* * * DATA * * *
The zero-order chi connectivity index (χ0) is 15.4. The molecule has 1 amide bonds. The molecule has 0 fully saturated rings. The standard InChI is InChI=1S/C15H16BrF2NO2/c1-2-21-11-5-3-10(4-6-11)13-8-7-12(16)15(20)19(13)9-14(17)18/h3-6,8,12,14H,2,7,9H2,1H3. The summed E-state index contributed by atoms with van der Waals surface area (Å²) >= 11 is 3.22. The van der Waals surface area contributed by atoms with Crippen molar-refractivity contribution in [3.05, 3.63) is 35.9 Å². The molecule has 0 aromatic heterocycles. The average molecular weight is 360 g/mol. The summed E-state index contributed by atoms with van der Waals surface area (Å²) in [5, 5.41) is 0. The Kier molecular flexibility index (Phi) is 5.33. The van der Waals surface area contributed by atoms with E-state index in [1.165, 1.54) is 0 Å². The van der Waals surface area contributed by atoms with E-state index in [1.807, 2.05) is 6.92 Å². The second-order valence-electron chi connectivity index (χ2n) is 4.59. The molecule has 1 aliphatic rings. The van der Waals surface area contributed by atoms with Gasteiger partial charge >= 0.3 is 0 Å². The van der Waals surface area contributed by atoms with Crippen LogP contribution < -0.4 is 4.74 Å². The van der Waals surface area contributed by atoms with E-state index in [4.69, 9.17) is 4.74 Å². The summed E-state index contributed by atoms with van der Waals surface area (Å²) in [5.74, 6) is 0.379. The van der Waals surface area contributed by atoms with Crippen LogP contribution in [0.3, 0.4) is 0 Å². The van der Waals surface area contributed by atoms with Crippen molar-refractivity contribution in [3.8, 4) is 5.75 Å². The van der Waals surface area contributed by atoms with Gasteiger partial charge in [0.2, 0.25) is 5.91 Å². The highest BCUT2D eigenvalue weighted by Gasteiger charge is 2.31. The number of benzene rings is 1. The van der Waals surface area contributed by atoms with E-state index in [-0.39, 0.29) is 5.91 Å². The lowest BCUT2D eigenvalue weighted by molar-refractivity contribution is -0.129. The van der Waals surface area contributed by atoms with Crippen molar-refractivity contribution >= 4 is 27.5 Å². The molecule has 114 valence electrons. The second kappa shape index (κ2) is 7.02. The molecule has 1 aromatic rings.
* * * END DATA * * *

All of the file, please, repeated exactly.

The zero-order chi connectivity index (χ0) is 15.4. The molecule has 1 amide bonds. The molecule has 0 fully saturated rings. The standard InChI is InChI=1S/C15H16BrF2NO2/c1-2-21-11-5-3-10(4-6-11)13-8-7-12(16)15(20)19(13)9-14(17)18/h3-6,8,12,14H,2,7,9H2,1H3. The summed E-state index contributed by atoms with van der Waals surface area (Å²) >= 11 is 3.22. The van der Waals surface area contributed by atoms with Crippen molar-refractivity contribution in [3.05, 3.63) is 35.9 Å². The molecule has 0 aromatic heterocycles. The average molecular weight is 360 g/mol. The summed E-state index contributed by atoms with van der Waals surface area (Å²) in [5, 5.41) is 0. The Kier molecular flexibility index (Phi) is 5.33. The van der Waals surface area contributed by atoms with E-state index in [1.165, 1.54) is 0 Å². The van der Waals surface area contributed by atoms with E-state index in [1.807, 2.05) is 6.92 Å². The second-order valence-electron chi connectivity index (χ2n) is 4.59. The molecule has 1 aliphatic rings. The van der Waals surface area contributed by atoms with Gasteiger partial charge >= 0.3 is 0 Å². The van der Waals surface area contributed by atoms with Crippen LogP contribution < -0.4 is 4.74 Å². The van der Waals surface area contributed by atoms with E-state index in [4.69, 9.17) is 4.74 Å². The summed E-state index contributed by atoms with van der Waals surface area (Å²) in [5.74, 6) is 0.379. The van der Waals surface area contributed by atoms with Crippen LogP contribution in [0.3, 0.4) is 0 Å². The van der Waals surface area contributed by atoms with Crippen molar-refractivity contribution in [3.8, 4) is 5.75 Å². The van der Waals surface area contributed by atoms with Gasteiger partial charge in [0.2, 0.25) is 5.91 Å². The highest BCUT2D eigenvalue weighted by Gasteiger charge is 2.31. The number of benzene rings is 1. The van der Waals surface area contributed by atoms with E-state index in [-0.39, 0.29) is 5.91 Å². The lowest BCUT2D eigenvalue weighted by molar-refractivity contribution is -0.129. The van der Waals surface area contributed by atoms with Crippen molar-refractivity contribution >= 4 is 27.5 Å². The molecule has 114 valence electrons. The second kappa shape index (κ2) is 7.02. The molecule has 1 aromatic rings.